Prevalence characteristics of high-risk human papillomaviruses in women living in Shanghai with cervical precancerous lesions and cancer
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Ying Gu1, Chenyun Ma2, Jue Zou3, Yi Zhu1, Rong Yang1, Yan Xu1, Yu Zhang1
1Department of Gynaecology and Obstetrics, The Seventh People’s Hospital of Shanghai University of TCM, The New Pudong District, Shanghai 200137, China
2Clinical Laboratory, The Seventh People’s Hospital of Shanghai University of TCM, The New Pudong District, Shanghai 200137, China
3Department of Pathology, The Seventh People’s Hospital of Shanghai University of TCM, The New Pudong District, Shanghai 200137, China
Yu Zhang, e-mail: email@example.com
Keywords: high-risk human papillomaviruses, cervicitis, cervical intraepithelial neoplasia grade 1 to 3, invasive squamous cell carcinoma
Received: January 11, 2016 Accepted: March 04, 2016 Published: March 22, 2016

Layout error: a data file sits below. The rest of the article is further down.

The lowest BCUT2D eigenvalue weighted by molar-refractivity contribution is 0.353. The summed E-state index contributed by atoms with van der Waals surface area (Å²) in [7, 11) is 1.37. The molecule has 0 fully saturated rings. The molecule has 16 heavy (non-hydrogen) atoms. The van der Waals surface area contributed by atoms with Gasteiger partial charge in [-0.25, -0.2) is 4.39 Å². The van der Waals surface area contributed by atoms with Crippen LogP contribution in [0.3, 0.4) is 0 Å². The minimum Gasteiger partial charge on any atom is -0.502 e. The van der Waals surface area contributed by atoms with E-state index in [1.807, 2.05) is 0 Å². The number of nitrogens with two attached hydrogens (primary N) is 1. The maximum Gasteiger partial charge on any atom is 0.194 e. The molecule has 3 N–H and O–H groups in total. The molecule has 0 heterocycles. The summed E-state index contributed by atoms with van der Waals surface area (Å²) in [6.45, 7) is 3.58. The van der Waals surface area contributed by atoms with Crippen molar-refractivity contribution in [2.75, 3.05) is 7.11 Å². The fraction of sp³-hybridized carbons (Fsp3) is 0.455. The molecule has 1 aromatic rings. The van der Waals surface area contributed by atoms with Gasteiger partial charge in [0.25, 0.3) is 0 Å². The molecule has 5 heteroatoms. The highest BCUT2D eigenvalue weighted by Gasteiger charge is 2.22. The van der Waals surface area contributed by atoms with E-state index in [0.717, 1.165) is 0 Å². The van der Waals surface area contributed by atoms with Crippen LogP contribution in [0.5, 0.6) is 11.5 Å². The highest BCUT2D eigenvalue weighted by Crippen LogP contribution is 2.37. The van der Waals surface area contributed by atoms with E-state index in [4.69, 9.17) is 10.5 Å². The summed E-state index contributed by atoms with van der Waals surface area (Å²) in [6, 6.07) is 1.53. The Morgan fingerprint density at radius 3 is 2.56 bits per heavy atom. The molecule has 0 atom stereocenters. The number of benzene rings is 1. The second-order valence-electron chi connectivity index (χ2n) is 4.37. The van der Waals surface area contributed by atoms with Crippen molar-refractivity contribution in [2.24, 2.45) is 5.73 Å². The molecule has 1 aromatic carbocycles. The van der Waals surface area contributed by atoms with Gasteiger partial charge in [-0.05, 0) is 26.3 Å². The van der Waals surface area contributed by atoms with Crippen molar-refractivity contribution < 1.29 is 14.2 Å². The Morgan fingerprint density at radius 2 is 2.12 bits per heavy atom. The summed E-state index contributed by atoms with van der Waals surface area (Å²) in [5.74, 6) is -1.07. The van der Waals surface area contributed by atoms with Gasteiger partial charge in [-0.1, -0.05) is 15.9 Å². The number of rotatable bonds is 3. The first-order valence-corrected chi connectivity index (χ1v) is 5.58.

A complete understanding of the natural history of infection with high-risk human papillomaviruses (HPVs) in cervical cancer requires data from regional and ethnic studies. The prevalence of high-risk HPVs was evaluated retrospectively in 2040 patients with cervicitis, 239 with cervical intraepithelial neoplasia grade 1 (CIN1), 242 with CIN2/3, and 42 patients with invasive squamous cell carcinoma (SCC) based on data from patients who visited our hospital between May 2013 and May 2015. The rates of high-risk HPV infection in patients with cervicitis, CIN1, CIN2/3, and invasive SCC were 40.8%, 74.9%, 70.2%, and 83.3%, respectively. The three most dominant HPV genotypes were HPV16, 58, and 52. HPV16 and HPV58 positivity in cervicitis, CIN1, CIN2/3, and SCC patients were 20.9% and 16.4%, 19.0% and 20.1%, 44.1% and 23.5%, and 60.0% and 31.4%, respectively. Compared to cervicitis, the odds ratios (ORs) for CIN2/3 in HPV16- and HPV58-positive patients were 2.99 (95% confidence interval [CI]: 1.32–4.33) and 1.56 (1.11–3.21), respectively; for SCC, the corresponding values were 5.68 (2.31–7.893) and 2.33 (1.41–3.87). Further identifying of carcinogenic HPVs and a fully aware of regional differences in HPV genotype distribution are tasks of top priority for cervical cancer control and prevention.
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